Dog Tales

Your senior dog needs compassion

Thor is 13 years young. He’s a yellow lab that has been with me since he was a puppy. He is what we call my “heart dog.” My daughters all grew up with him, playing, running, chasing tennis balls, hiking together and vacationing together. Thor and I have earned numerous titles in Rally Obedience.

He’s slowing down. As dogs begin to age, they revert to puppy-like behaviors. It was a heartbreaker when I realized after 10 years of running together at 6 a.m., he could no longer go. Every morning at 6, he’d meet me at the back door waiting. I couldn’t even look at him when I was getting ready. It was a killer. Thor and I do still walk together, but only on short hikes. And he is better off leash because he can pace himself, stop to sniff as much as he wants and then catch up. This is the same way I treat puppies, letting them off leash or dragging their leash to pace themselves.

As a puppy, Thor was easy to house train and has been a rock of reliability ever since. Imagine my horror when he began peeing in my daughter Olivia’s bedroom. My God, I thought, I can’t live like this. I love this dog with all my heart, but wiping up rivers of dog pee on a daily basis was getting old quickly. Hoping for a medical solution, I took Thor to the vet. The vet checked his urine and discovered the pH was high. He suggested I stop giving him the vegetables I added to his diet in hopes of ending the poop eating, (that’s what threw off his pH level). I decided it was better to live with the poop eating if I could get rid of the peeing in the house. It worked and he stopped using Olivia’s room as his bathroom.

Thor has had two major surgeries since he turned 10. The first one was a growth on his head that never went away, we tried antibiotics and homeopathic remedies. It was a low level cancer. His second major surgery was this past September. He had an oozing growth on his face that wasn’t going away and a fatty tumor under his front leg. They removed five suspicious growths and a large tumor that was making it difficult for him to walk.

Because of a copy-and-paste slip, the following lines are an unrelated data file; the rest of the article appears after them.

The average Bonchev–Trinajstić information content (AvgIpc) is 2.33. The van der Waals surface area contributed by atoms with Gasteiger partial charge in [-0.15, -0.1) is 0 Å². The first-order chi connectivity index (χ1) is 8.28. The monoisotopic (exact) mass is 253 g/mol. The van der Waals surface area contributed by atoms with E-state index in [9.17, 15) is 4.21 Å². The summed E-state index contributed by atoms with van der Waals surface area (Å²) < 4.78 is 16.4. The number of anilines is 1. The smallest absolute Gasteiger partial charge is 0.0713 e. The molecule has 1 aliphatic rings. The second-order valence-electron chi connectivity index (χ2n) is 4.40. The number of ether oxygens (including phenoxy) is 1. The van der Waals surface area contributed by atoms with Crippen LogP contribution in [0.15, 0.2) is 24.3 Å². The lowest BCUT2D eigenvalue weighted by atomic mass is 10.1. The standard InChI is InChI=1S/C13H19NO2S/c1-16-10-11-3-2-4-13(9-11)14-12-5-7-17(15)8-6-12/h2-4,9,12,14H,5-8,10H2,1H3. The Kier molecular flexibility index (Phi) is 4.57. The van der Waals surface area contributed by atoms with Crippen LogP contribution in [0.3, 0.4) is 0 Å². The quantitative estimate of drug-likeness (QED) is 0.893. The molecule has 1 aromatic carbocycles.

I’m happy to report he has made a full recovery – so have I – and Thor can once again run across the front lawn.

Now, it seems that when we take him out to potty, he forgets why he’s there. He sniffs around as if he’s never been in his own backyard, wandering around. He has to stay leashed because he’s fairly deaf and can’t hear us calling, not unlike the puppy that doesn’t know to come back and finds every smell outside to be exciting and distracting. Just like a puppy, he needs to go out often. When he asks to go out, I need to act immediately or I’ll end up cleaning up.

My message here is this — be kind to your senior dog. It’s a bittersweet time of life – you’ve had many years of love and history with them and it can be hard to accept the realities of aging. Give them more time to eliminate, let them smell the grass and enjoy themselves, be patient with them. And, be proactive about solving problems as they come up to minimize the frustration that’s inevitable when your well trained, senior citizen begins acting like a puppy again.

Certified Professional Dog Trainer Denise Mazzola is the owner of Denise Mazzola’s Everything Dog. She has been training dogs and people for over 20 years. She offers private lessons, group classes in Rindge and Swanzey, board and train as well as day training services. She lives in Keene with her partner, Amy Willey. They share their home with five dogs and three daughters. For more information, see

Legacy Comments2

Thank you for the lovely article - our lab mix is 14 years young and still acts like a puppy with her brother who is 8 years young.

What a beautiful dog! I think the best thing we can do for our dog is to give them healthy homemade food. You should see

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